After two years of uncertainty, last month Theresa May promised to safeguard the rights of EU nationals living in the UK, even in the event of a ‘no deal’ Brexit. For many of those affected, this was a welcome but long overdue reassurance.
So does this mean we are now clear on what will happen to European nationals – adults and children – living in the UK after Brexit? And, more specifically, do professionals know what they need to do to support the children who might be affected?
The short answer is no. There are over half a million European national children living in the UK, 38% of whom were born here. There are over 70,000 children in care in England, but we don’t know how many of these children are European nationals or living in the UK because of EU laws.
Many local authorities do not routinely collect information on the nationality of children in their care, and when asked last year, one in three local authorities did not know how many children in their care may be directly affected by Brexit.
Coram has repeatedly called for a new system that is child-friendly and gives indefinite leave to remain to all EU nationals with permanent residence or who have lived here for five years’ continuously. We called for a right of appeal in domestic courts, access to legal advice and access to an independent adjudication mechanism.
When the Government set out how the settlement scheme is likely to operate following Brexit, we were pleased to see that the new system includes many of these elements and appears to be easy to access and inexpensive. For many, the system should be as simple and straightforward as promised.
However, for others, applying for settlement will remain a huge challenge. One particularly vulnerable group will be children who are in the care of a local authority following family breakdown. Some may have been taken into care with little, if any, enquiry into their immigration status and may not be able to evidence their EU nationality if they have lost the connection with parents and do not already have a passport. Some EU states will not deal with a ‘corporate parent’ such as a local authority. Children, parents and step-parents who are in the UK because of EU-law rights but who are not citizens of a European country themselves also risk being left with a precarious status through the settlement scheme.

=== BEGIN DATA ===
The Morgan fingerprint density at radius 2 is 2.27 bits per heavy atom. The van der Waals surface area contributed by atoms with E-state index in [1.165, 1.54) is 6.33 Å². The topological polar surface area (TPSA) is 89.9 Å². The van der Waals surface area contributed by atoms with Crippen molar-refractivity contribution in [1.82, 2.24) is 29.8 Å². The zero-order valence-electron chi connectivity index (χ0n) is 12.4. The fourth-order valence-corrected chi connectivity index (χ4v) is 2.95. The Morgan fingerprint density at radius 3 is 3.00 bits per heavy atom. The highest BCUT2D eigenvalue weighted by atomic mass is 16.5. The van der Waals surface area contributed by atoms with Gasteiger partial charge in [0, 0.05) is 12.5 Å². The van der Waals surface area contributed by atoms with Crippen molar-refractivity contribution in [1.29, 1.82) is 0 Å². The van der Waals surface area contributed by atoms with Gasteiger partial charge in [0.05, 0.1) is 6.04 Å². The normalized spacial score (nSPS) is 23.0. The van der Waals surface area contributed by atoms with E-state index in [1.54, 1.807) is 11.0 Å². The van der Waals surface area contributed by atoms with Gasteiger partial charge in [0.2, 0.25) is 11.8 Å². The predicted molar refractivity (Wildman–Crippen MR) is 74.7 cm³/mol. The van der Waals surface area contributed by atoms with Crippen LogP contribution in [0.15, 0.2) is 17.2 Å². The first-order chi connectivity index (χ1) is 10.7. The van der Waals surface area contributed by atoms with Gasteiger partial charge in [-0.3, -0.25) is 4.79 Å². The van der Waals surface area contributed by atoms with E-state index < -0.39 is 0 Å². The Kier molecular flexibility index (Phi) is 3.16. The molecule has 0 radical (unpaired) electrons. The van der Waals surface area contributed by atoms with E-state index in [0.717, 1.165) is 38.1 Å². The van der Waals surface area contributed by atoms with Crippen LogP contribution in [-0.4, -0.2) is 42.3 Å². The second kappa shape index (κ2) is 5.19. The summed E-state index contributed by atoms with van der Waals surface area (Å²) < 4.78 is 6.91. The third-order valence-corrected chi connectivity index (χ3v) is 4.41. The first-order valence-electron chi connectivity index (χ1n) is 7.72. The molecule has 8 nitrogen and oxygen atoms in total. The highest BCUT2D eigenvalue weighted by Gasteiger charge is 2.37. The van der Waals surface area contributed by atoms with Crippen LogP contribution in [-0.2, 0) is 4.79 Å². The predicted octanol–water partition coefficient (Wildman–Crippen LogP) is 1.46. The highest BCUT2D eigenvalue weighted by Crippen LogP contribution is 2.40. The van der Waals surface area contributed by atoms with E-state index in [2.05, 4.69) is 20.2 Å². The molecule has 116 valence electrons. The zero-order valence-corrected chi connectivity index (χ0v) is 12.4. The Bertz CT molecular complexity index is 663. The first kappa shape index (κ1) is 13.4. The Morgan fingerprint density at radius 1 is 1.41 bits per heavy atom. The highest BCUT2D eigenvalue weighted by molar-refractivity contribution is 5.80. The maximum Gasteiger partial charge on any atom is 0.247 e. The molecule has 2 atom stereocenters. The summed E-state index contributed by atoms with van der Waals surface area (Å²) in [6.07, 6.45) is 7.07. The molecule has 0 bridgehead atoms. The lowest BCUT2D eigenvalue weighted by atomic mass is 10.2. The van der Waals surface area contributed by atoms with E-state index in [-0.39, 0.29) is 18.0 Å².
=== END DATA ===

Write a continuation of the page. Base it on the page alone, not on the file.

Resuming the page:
Take Sam, for example. Born in Ghana, he came to the UK aged 15 after his mother died, to live with his father, who had since married a German woman granted permanent residence in the UK. Sam was granted an EEA family permit to live with them but unfortunately his relationship with his stepmother deteriorated and after episodes of physical abuse Sam went into local authority care. Sam’s EEA residence card was revoked the following month after his stepmother contacted the Home Office to withdraw her support. To show his entitlement under the new scheme he will have to rely on the co-operation of his father and stepmother but they are likely to refuse to cooperate.
Sam’s case is complex and legal advice is clearly needed, but this is not currently available for immigration cases. While the Ministry of Justice has made the welcome announcement that it will bring back legal aid for children in care, for those over 18 and in families, a lack of funded legal advice and assistance is likely to exacerbate the problems they might experience.
It is essential that the Home Office ensures that community groups and local authorities are adequately equipped to support those who need to make an application under the new scheme but that they also know their limitations and when to seek advice from qualified lawyers – to give unregulated immigration advice is a criminal offence.
Local authorities should be taking steps now to identify all the children in their care whose rights may be affected by Brexit and make sure they receive legal advice and are supported to gather evidence to demonstrate their identity and residency in the UK.
The Windrush scandal exposed the difficulties that children who come from countries outside of the EU currently have in regularising their immigration status – facing an immigration system that is both complex and expensive with little or no access to legal aid – and how it penalised people who had every right to be in the UK. We now have to make sure that we don’t re-create this situation for a new generation of children from the EU and enable them to build safe and secure futures in this country.
Kamena Dorling is group head of policy and public affairs at Coram, the UK’s oldest children’s charity.